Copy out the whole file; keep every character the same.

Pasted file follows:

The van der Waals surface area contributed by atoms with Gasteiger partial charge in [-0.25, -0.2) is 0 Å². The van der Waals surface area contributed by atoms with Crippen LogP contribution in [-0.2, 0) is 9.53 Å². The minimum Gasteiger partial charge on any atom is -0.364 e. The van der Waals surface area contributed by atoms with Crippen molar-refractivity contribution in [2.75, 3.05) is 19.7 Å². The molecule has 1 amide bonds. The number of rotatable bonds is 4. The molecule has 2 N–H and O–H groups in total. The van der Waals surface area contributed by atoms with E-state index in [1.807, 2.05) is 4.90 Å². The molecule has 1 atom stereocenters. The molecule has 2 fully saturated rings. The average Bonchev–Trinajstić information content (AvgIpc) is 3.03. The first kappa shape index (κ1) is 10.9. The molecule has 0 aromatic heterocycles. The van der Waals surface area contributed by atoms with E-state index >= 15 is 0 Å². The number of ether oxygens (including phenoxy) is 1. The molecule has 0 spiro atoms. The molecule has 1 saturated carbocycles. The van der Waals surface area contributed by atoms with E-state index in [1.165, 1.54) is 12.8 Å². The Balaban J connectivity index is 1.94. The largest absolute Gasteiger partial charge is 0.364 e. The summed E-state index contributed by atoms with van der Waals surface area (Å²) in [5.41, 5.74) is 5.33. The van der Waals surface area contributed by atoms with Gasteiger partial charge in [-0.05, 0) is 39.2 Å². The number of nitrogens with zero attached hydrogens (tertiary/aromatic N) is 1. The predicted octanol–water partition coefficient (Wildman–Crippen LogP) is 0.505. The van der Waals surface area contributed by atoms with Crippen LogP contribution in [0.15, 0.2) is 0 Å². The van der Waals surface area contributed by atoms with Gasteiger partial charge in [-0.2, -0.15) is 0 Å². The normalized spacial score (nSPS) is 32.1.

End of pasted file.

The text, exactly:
The van der Waals surface area contributed by atoms with Gasteiger partial charge in [-0.25, -0.2) is 0 Å². The van der Waals surface area contributed by atoms with Crippen LogP contribution in [-0.2, 0) is 9.53 Å². The minimum Gasteiger partial charge on any atom is -0.364 e. The van der Waals surface area contributed by atoms with Crippen molar-refractivity contribution in [2.75, 3.05) is 19.7 Å². The molecule has 1 amide bonds. The number of rotatable bonds is 4. The molecule has 2 N–H and O–H groups in total. The van der Waals surface area contributed by atoms with E-state index in [1.807, 2.05) is 4.90 Å². The molecule has 1 atom stereocenters. The molecule has 2 fully saturated rings. The average Bonchev–Trinajstić information content (AvgIpc) is 3.03. The first kappa shape index (κ1) is 10.9. The molecule has 0 aromatic heterocycles. The van der Waals surface area contributed by atoms with E-state index >= 15 is 0 Å². The number of ether oxygens (including phenoxy) is 1. The molecule has 0 spiro atoms. The molecule has 1 saturated carbocycles. The van der Waals surface area contributed by atoms with E-state index in [1.165, 1.54) is 12.8 Å². The Balaban J connectivity index is 1.94. The largest absolute Gasteiger partial charge is 0.364 e. The summed E-state index contributed by atoms with van der Waals surface area (Å²) in [5.41, 5.74) is 5.33. The van der Waals surface area contributed by atoms with Gasteiger partial charge in [-0.05, 0) is 39.2 Å². The number of nitrogens with zero attached hydrogens (tertiary/aromatic N) is 1. The predicted octanol–water partition coefficient (Wildman–Crippen LogP) is 0.505. The van der Waals surface area contributed by atoms with Crippen LogP contribution in [0.15, 0.2) is 0 Å². The van der Waals surface area contributed by atoms with Gasteiger partial charge in [-0.2, -0.15) is 0 Å². The normalized spacial score (nSPS) is 32.1.